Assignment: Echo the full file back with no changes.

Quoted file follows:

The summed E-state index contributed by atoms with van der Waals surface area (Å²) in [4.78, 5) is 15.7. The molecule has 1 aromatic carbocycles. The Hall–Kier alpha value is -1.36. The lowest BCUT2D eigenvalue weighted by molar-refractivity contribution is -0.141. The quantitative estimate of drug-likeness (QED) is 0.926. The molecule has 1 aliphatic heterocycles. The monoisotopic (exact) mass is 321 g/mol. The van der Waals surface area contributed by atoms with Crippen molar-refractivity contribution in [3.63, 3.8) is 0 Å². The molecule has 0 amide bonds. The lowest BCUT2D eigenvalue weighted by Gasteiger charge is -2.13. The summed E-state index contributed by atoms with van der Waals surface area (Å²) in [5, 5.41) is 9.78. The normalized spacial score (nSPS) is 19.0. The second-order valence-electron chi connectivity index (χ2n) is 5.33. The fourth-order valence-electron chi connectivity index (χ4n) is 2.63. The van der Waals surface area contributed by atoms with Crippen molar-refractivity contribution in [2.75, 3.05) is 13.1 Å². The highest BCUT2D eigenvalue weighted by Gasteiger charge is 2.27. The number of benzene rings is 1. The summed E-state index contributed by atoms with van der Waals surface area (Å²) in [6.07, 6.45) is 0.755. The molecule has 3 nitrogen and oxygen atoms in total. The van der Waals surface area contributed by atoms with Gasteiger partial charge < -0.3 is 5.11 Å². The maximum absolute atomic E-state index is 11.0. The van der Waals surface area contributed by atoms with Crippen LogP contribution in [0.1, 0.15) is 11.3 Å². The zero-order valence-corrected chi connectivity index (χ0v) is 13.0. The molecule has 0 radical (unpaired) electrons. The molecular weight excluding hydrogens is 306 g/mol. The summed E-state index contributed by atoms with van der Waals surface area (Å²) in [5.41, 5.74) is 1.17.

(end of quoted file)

The summed E-state index contributed by atoms with van der Waals surface area (Å²) in [4.78, 5) is 15.7. The molecule has 1 aromatic carbocycles. The Hall–Kier alpha value is -1.36. The lowest BCUT2D eigenvalue weighted by molar-refractivity contribution is -0.141. The quantitative estimate of drug-likeness (QED) is 0.926. The molecule has 1 aliphatic heterocycles. The monoisotopic (exact) mass is 321 g/mol. The van der Waals surface area contributed by atoms with Crippen molar-refractivity contribution in [3.63, 3.8) is 0 Å². The molecule has 0 amide bonds. The lowest BCUT2D eigenvalue weighted by Gasteiger charge is -2.13. The summed E-state index contributed by atoms with van der Waals surface area (Å²) in [5, 5.41) is 9.78. The normalized spacial score (nSPS) is 19.0. The second-order valence-electron chi connectivity index (χ2n) is 5.33. The fourth-order valence-electron chi connectivity index (χ4n) is 2.63. The van der Waals surface area contributed by atoms with Crippen molar-refractivity contribution in [2.75, 3.05) is 13.1 Å². The highest BCUT2D eigenvalue weighted by Gasteiger charge is 2.27. The number of benzene rings is 1. The summed E-state index contributed by atoms with van der Waals surface area (Å²) in [6.07, 6.45) is 0.755. The molecule has 3 nitrogen and oxygen atoms in total. The van der Waals surface area contributed by atoms with Gasteiger partial charge < -0.3 is 5.11 Å². The maximum absolute atomic E-state index is 11.0. The van der Waals surface area contributed by atoms with Crippen LogP contribution in [0.1, 0.15) is 11.3 Å². The zero-order valence-corrected chi connectivity index (χ0v) is 13.0. The molecule has 0 radical (unpaired) electrons. The molecular weight excluding hydrogens is 306 g/mol. The summed E-state index contributed by atoms with van der Waals surface area (Å²) in [5.41, 5.74) is 1.17.